Medical Student Mary Beth Putz with Yetta Gibson, Dean Guy Reed, Arizona Lottery Executive Director Gregory Edgar, Mayor Kate Gallego and Wilbur Wildcat
Medical Student Mary Beth Putz with Yetta Gibson, Dean Guy Reed, Arizona Lottery Executive Director Gregory Edgar, Mayor Kate Gallego and Wilbur Wildcat

Arizona Lottery Awards $35,000 Scholarship to Third-Year Medical Student and Future Pediatrician Mary Beth Putz

Kimberly A. Nichols, MLA
Kimberly A. Nichols, MLA
Medical Student Mary Beth Putz with Yetta Gibson, Dean Guy Reed, Arizona Lottery Executive Director Gregory Edgar, Mayor Kate Gallego and Wilbur Wildcat
Medical Student Mary Beth Putz with Yetta Gibson, Dean Guy Reed, Arizona Lottery Executive Director Gregory Edgar, Mayor Kate Gallego and Wilbur Wildcat

Mary Beth Putz with Her Parents at the Event
Mary Beth Putz with Her Parents at the Event
Mary Beth Putz, a third-year medical student at the University of Arizona College of Medicine – Phoenix, was surprised with a scholarship check for $35,000 from the Arizona Lottery.

Putz was escorted by UArizona mascot, Wilbur T. Wildcat, to an outdoor award ceremony, where Gregg Edgar, executive director of the Arizona Lottery, forever changed the life of the future pediatrician when he presented her with the check. CBS 5 Anchor Yetta Gibson emceed the event, joined by Phoenix Mayor Kate Gallego and Guy L. Reed, MD, MS, dean of the University of Arizona College of Medicine – Phoenix to acknowledge the tremendous contributions Putz has already made to patients and communities who need more doctors.

“This will pay for an entire year of medical school. This is such an honor. I am really just so humbled by this and thank you so much for this,” Mary Beth Putz, 2021 Arizona Lottery scholarship recipient, said. Putz, who’s studying to become a pediatrician, is currently completing a rotation at Phoenix Children’s Hospital.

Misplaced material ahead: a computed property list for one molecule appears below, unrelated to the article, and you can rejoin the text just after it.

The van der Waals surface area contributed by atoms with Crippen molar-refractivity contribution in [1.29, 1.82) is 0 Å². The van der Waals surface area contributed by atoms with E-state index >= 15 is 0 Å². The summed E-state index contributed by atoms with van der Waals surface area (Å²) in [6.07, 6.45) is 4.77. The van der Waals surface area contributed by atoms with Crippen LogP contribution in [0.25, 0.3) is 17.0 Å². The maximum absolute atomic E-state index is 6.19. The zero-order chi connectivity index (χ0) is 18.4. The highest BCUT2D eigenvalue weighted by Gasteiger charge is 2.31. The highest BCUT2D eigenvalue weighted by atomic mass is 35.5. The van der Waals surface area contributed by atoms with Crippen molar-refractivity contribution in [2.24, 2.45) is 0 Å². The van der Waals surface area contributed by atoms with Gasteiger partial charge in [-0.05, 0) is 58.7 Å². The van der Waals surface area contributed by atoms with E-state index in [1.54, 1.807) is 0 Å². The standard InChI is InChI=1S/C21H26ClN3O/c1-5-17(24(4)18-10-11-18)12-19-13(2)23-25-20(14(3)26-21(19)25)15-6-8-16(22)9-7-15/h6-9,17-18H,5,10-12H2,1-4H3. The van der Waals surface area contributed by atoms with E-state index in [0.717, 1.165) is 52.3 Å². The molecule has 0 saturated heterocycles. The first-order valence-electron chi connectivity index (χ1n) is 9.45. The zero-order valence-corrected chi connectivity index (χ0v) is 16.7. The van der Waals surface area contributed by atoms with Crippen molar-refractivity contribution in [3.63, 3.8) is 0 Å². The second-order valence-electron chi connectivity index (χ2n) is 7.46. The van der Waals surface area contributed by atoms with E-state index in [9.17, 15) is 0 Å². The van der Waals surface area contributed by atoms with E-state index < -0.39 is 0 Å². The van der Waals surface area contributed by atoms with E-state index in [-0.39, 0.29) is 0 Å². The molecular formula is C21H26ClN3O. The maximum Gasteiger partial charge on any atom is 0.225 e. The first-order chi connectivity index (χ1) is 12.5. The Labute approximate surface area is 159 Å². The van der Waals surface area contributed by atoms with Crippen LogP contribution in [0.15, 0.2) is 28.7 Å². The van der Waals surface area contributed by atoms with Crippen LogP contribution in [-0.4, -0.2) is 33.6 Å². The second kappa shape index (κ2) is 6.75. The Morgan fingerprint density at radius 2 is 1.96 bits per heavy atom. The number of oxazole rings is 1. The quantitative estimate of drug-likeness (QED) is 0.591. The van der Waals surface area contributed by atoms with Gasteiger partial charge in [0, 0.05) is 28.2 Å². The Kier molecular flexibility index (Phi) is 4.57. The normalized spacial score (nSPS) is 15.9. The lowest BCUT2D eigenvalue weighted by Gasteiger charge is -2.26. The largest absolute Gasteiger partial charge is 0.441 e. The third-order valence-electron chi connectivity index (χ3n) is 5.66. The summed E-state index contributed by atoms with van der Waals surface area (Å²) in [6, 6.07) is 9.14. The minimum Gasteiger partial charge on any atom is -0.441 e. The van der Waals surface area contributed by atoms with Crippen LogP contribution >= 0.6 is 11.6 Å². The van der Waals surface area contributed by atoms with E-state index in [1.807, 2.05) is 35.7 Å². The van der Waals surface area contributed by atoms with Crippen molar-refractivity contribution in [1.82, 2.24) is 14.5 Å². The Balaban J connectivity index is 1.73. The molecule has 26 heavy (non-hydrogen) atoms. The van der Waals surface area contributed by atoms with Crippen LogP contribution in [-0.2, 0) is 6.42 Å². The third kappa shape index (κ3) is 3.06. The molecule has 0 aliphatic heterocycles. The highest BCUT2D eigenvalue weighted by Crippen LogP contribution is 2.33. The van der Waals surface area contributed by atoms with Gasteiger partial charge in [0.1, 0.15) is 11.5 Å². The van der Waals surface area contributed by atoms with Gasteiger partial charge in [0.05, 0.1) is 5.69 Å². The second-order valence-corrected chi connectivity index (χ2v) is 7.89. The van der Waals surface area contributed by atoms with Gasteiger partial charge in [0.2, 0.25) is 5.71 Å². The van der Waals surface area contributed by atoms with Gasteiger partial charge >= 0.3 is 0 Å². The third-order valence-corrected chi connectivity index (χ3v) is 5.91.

The Arizona Lottery Scholarship contribution supports the education of future physicians who are committed to specialize in pediatrics and to practice in underserved communities. Training physicians is expensive, and the cost of earning a medical degree has more than tripled in the past 10 years.

The scholarship is especially important as the average student loan debt for a medical school graduate in the U.S. is $180,000, which can take up to 50 years to repay.

“Arizona Lottery is built on the concept of giving back to the community. Being able to stand here at this amazing organization in the crown jewel of central Phoenix and being able to recognize students who will go and serve in underprivileged communities is huge for us,” Gregg Edgar, executive director of the Arizona Lottery, said.

Mary Beth Putz was born and raised in Arizona. She worked closely with migrants and rural communities throughout the border cities and plans to return to Arizona to practice as a pediatrician upon completing residency. As a public health advocate, she is the founder of the Harm Reduction Alliance chapter in New Mexico, a public health strategy that focuses on mitigating harm related to high-risk behaviors, including intravenous drug use.

“This will allow me to go do the work that I want to do. It allows me to pay for my loans faster. Pediatrics is where I find my passion and heart and soul. To be able to go into those communities and not have to worry about student debt means the world to me,” Putz said.